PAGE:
method determines whether the tick marks should be displayed (a true argument) or not (a false argument).

n setPaintLabels(boolean)—This

method determines whether the numeric label of the slider should be displayed (true) or not (false).

These methods should be called on the slider before it is added to a container. Listing 10.2 contains the Slider.java source code; the application was shown in Figure 10.11. LISTING 10.2 1: 2: 3: 4: 5: 6: 7: 8: 9: 10: 11: 12: 13: 14: 15: 16: 17: 18: 19: 20: 21: 22:

The Full Text of Slider.java

import java.awt.event.*; import javax.swing.*; public class Slider extends JFrame { public Slider() { super(“Slider”); setDefaultCloseOperation(JFrame.EXIT_ON_CLOSE); JSlider pickNum = new JSlider(JSlider.HORIZONTAL, 0, 30, 5); pickNum.setMajorTickSpacing(10); pickNum.setMinorTickSpacing(1); pickNum.setPaintTicks(true); pickNum.setPaintLabels(true); add(pickNum); } public static void main(String[] args) { Slider frame = new Slider(); frame.pack(); frame.setVisible(true); } }

Lines 9–14 contain the code that’s used to create a JSlider component, set up its tick marks to be displayed, and add the component to a container. The rest of the program is a basic framework for an application that consists of a main JFrame container with no menus. In lines 18–20, a new Slider object is created, a call to the object’s pack() method sets its size to the preferred size of its components, and the object is made visible.

Swing Features

NOTE

287

It might seem strange for the pack() and setVisible() methods to be called outside the constructor method of the frame. Because these methods are public, there’s no prohibition against calling these (and other) methods inside or outside an interface component’s class.

Scroll Panes As you learned in yesterday’s lesson, in early versions of Java, some components (such as text areas) had a built-in scrollbar. The bar could be used when the text in the component took up more space than the component could display. Scrollbars could be used in either the vertical or horizontal direction to scroll through the text. One of the most common examples of scrolling is in a web browser, where a scrollbar can be used on any page bigger than the browser’s display area. Swing changes the rules for scrollbars to the following: n

For a component to be able to scroll, it must be added to a JScrollPane container.

n

This JScrollPane container is added to a container in place of the scrollable component.

Scroll panes can be created using the ScrollPane(Object) constructor, where Object represents the component that can be scrolled. The following example creates a text area in a scroll pane and adds the scroll pane, scroller, to a container called mainPane: textBox = new JTextArea(7, 30); JScrollPane scroller = new JScrollPane(textBox); mainPane.add(scroller);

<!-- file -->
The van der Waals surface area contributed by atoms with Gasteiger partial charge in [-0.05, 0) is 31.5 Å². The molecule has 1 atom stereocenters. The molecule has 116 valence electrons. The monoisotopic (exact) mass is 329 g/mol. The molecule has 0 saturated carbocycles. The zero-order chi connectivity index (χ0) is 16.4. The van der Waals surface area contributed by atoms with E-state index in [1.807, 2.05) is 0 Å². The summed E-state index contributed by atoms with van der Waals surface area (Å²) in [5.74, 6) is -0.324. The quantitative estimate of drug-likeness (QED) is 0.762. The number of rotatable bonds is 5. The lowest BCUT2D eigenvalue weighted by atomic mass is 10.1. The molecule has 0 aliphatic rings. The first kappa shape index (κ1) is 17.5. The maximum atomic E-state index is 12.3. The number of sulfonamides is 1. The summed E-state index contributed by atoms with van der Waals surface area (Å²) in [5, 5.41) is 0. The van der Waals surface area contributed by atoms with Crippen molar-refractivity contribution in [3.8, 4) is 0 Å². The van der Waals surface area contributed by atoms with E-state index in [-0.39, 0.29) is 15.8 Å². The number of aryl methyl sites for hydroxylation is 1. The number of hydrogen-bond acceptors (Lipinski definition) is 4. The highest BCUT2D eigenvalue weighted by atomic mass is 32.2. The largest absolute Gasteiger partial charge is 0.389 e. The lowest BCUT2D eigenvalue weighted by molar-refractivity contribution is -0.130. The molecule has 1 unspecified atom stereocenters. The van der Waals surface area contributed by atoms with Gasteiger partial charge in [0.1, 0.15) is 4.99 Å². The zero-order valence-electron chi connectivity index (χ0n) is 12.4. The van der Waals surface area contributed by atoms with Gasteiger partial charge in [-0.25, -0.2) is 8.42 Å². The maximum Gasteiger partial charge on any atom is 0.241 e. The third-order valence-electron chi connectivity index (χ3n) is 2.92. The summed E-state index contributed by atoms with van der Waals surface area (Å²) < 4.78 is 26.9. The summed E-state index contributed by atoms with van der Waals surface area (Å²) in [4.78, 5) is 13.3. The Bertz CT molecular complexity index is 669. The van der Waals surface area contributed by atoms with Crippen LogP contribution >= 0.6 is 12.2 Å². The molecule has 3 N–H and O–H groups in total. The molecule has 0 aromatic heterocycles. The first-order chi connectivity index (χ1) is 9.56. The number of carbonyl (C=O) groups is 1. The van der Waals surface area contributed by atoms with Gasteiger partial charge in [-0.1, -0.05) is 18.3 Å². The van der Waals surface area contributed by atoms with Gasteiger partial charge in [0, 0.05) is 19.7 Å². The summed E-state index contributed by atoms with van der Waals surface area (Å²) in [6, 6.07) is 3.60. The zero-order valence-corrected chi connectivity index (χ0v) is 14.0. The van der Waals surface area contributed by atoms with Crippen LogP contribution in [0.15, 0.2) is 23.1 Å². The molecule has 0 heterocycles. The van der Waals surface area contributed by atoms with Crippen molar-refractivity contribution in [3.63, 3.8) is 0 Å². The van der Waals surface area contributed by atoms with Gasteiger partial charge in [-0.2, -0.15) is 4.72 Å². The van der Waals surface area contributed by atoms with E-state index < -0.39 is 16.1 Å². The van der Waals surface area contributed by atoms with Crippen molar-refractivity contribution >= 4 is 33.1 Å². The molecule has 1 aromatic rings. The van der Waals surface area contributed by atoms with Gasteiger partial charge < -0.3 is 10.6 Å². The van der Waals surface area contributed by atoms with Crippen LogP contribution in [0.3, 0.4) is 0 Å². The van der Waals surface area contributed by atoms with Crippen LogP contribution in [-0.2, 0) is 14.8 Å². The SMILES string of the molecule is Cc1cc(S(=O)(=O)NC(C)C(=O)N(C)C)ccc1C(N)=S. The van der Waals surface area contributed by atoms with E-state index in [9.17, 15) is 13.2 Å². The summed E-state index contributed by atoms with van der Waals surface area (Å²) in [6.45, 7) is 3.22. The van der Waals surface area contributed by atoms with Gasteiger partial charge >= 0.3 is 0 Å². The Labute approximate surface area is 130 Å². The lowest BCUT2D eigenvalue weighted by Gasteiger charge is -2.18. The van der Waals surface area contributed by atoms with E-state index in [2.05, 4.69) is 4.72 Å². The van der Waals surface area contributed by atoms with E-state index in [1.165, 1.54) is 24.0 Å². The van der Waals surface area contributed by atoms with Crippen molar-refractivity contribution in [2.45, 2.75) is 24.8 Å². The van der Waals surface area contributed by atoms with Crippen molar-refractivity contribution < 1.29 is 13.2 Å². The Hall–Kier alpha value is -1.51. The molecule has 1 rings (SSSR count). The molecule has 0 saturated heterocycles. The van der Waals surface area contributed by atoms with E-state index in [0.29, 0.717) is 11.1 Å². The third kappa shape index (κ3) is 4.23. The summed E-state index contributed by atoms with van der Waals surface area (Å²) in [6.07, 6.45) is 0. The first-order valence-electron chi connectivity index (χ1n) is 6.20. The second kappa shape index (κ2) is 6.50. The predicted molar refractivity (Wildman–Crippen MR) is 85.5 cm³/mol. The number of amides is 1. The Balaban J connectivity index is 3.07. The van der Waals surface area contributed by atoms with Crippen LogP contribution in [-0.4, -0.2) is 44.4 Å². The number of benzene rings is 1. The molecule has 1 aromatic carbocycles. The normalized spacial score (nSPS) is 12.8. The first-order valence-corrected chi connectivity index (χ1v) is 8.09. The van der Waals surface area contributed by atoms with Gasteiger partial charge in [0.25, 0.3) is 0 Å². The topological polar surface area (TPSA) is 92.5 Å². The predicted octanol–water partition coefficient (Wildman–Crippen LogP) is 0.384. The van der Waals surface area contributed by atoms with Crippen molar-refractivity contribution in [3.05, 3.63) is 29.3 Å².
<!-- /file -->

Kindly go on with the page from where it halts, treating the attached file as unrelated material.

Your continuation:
As you’re working with scroll panes, it can often be useful to indicate the size you want it to occupy on the interface. This is done by calling the setPreferredSize(Dimension) method of the scroll pane before it is added to a container. The Dimension object represents the width and height of the preferred size, represented in pixels. The following code builds on the previous example by setting the preferred size of scroller: Dimension pref = new Dimension(350, 100); scroller.setPreferredSize(pref);

This should be handled before scroller is added to a container.

10

288

DAY 10: Building a Swing Interface

CAUTION

This is one of many situations in Swing where you must do something in the proper order for it to work correctly. For most components, the order is the following: Create the component, set up the component fully, and then add the component to a container.

By default, a scroll pane does not display scrollbars unless they are needed. If the component inside the pane is no larger than the pane itself, the bars won’t appear. In the case of components such as text areas, where the component size might increase as the program is used, the bars automatically appear when they’re needed and disappear when they are not. To override this behavior, you can set a policy for a JScrollBar component when you create it. You set the policy by using one of several ScrollPaneConstants class constants: n HORIZONTAL_SCROLLBAR_ALWAYS n HORIZONTAL_SCROLLBAR_AS_NEEDED n HORIZONTAL_SCROLLBAR_NEVER n VERTICAL_SCROLLBAR_ALWAYS n VERTICAL_SCROLLBAR_AS_NEEDED n VERTICAL_SCROLLBAR_NEVER

These class constants are used with the JScrollPane(Object, int, int) constructor, which specifies the component in the pane, the vertical scrollbar policy, and the horizontal scrollbar policy.

NOTE